IT is hoped that by now the planting of sugar canes for the 2020 cane crop is well underway given that the planting season has been blessed with adequate rainfall. Canes are usually planted around this time of the year and with what appears to be the restoration of some degree of confidence among cane farmers then the country should see more acres of land being brought back into sugar cultivation.
The dry conditions which have in recent years been a hiccup for an industry still trying to survive in a changing domestic and global environment, would have been enough to turn farmers away from cultivating sugar. Not so this year. Since June (2018) rainfall has been well distributed and this would have made conditions very ideal for planting.
All over greenery has returned and one hopes that with such prevailing conditions they may be the spark required for a further rebound in the local sugar industry. Barbados still wants to maintain its sugar industry producing in the process apart from sugar, such other commodities as Rum, Molasses, and in the words of an Engineer in the industry water which can supplement the income of the industry.
Last year, the industry had witnessed improved sugar production. However, when it was expected that the 2018 sugar crop would have commenced by at least February this year that was not the case as harvesting started in April. Sugar despite its ups and downs still finds favour with several farmers and other stakeholders in Barbados. Even though other countries like St. Kitts and Nevis and Trinidad and Tobago have taken the decision to exit this historic industry, countries like Guyana, Jamaica and Barbados have remained committed to the industry.
The story in Barbados is however different in that several years ago sugar production had fallen to around 7 000 tons which was very low considering what Barbados had been producing not so long ago. In previous years sugar production totalled 70 000 tons, 80 000 tons, and even higher when sugar was still a major export earner, with vital foreign exchange flowing into the country from sales to Europe and the USA.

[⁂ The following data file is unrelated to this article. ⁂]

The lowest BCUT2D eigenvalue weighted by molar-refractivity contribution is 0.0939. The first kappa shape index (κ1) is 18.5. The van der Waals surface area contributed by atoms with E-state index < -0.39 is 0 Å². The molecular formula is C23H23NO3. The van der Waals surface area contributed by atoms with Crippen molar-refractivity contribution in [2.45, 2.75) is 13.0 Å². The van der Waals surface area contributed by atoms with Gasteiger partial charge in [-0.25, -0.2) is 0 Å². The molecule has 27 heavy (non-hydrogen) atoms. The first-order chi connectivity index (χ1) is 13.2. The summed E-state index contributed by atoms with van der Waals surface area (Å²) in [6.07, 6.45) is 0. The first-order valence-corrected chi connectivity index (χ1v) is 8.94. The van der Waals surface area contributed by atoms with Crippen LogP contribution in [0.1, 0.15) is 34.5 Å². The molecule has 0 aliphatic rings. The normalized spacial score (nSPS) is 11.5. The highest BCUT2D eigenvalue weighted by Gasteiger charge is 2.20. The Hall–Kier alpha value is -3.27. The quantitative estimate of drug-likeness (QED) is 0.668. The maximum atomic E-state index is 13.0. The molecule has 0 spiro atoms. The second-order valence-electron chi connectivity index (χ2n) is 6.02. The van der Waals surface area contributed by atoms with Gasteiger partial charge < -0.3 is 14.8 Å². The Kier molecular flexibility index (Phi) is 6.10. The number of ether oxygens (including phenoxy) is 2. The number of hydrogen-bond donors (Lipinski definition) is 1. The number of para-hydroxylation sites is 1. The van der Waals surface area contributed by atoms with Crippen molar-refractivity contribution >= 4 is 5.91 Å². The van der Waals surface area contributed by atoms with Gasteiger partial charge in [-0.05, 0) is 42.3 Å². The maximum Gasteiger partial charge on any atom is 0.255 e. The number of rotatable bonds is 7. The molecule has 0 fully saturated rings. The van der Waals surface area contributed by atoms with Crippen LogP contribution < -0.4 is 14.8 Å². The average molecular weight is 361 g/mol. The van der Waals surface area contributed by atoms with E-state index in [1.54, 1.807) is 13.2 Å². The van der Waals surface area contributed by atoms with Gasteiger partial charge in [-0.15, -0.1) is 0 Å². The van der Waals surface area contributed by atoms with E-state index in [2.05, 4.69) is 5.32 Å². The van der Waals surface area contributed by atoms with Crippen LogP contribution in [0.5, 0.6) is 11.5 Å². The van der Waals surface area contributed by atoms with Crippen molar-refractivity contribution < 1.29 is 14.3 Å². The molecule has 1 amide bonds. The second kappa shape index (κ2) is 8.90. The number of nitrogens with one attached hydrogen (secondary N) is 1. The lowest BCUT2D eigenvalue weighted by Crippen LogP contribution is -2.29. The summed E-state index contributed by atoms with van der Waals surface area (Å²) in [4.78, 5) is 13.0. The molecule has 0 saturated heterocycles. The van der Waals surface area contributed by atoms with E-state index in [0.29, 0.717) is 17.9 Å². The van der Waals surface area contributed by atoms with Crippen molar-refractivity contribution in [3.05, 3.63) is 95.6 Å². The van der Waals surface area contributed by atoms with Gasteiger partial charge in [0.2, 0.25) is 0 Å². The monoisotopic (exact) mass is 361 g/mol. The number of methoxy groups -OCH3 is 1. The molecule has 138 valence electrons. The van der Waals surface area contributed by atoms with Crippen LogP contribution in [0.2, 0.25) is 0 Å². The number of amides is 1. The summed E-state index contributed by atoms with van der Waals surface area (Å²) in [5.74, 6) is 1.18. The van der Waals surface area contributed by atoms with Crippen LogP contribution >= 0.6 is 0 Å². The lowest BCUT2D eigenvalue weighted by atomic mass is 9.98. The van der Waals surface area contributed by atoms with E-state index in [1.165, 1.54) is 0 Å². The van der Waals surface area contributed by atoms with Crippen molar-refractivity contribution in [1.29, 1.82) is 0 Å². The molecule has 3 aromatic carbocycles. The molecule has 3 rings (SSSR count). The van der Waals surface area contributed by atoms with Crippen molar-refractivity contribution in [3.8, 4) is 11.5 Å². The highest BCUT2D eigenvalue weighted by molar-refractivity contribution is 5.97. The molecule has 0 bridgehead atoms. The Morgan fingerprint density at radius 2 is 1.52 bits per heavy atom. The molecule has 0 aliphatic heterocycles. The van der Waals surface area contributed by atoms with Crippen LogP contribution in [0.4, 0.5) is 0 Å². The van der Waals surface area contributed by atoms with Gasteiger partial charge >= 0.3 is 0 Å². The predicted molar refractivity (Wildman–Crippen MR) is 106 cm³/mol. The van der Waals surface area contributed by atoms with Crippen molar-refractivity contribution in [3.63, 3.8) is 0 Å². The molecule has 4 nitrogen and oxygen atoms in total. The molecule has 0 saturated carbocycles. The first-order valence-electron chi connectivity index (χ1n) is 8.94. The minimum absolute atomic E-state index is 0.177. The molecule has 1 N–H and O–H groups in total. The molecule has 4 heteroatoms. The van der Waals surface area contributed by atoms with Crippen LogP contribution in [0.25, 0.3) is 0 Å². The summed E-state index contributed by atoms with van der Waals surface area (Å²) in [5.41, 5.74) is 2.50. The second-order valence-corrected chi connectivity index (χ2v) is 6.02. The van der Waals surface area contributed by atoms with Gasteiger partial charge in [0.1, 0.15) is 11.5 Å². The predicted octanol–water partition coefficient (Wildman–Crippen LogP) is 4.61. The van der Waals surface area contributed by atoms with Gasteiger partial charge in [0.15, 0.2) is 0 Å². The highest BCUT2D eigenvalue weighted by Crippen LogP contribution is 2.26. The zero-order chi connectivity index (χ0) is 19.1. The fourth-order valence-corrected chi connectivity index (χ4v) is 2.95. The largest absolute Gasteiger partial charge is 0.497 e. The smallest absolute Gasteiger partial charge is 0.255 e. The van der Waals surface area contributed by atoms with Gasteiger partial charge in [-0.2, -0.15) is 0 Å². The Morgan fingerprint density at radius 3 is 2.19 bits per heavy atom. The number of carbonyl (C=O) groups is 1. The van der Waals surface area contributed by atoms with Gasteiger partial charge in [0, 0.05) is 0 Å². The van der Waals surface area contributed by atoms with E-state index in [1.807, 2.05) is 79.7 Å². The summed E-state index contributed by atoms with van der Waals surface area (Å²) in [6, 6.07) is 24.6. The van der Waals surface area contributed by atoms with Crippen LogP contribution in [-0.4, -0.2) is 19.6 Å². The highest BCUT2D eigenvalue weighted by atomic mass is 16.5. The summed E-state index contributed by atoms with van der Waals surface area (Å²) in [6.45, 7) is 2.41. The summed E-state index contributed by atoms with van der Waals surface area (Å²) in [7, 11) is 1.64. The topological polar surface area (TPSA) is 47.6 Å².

Therefore, once the USA market was no longer available to Barbados, and the industry was affected by significant problems ranging from cane fires, high production costs and a shortage of field labourers, output tended to fall. However, both last year’s sugar crop and the one ending around June this year saw production recovering with just over 11 000 tons of the sweetener having been produced.
Over the years successive governments have given support to the industry so as to keep it alive. It is noted too that several studies have been undertaken to chart a new path for the industry although the degree to which the recommendations have been deployed remain very lacking. There has also been technical assistance with the last known having been supplied by Booker Tate, a UK based agency.
The point must be made though that there has to be more planning for the industry. The country cannot afford to do away with sugar for the simple reason that with vast areas of land out of sugar production and being replaced by bush, runs the risk of creating environmental issues. This has been a point raised repeatedly of an abandoned sugar sector.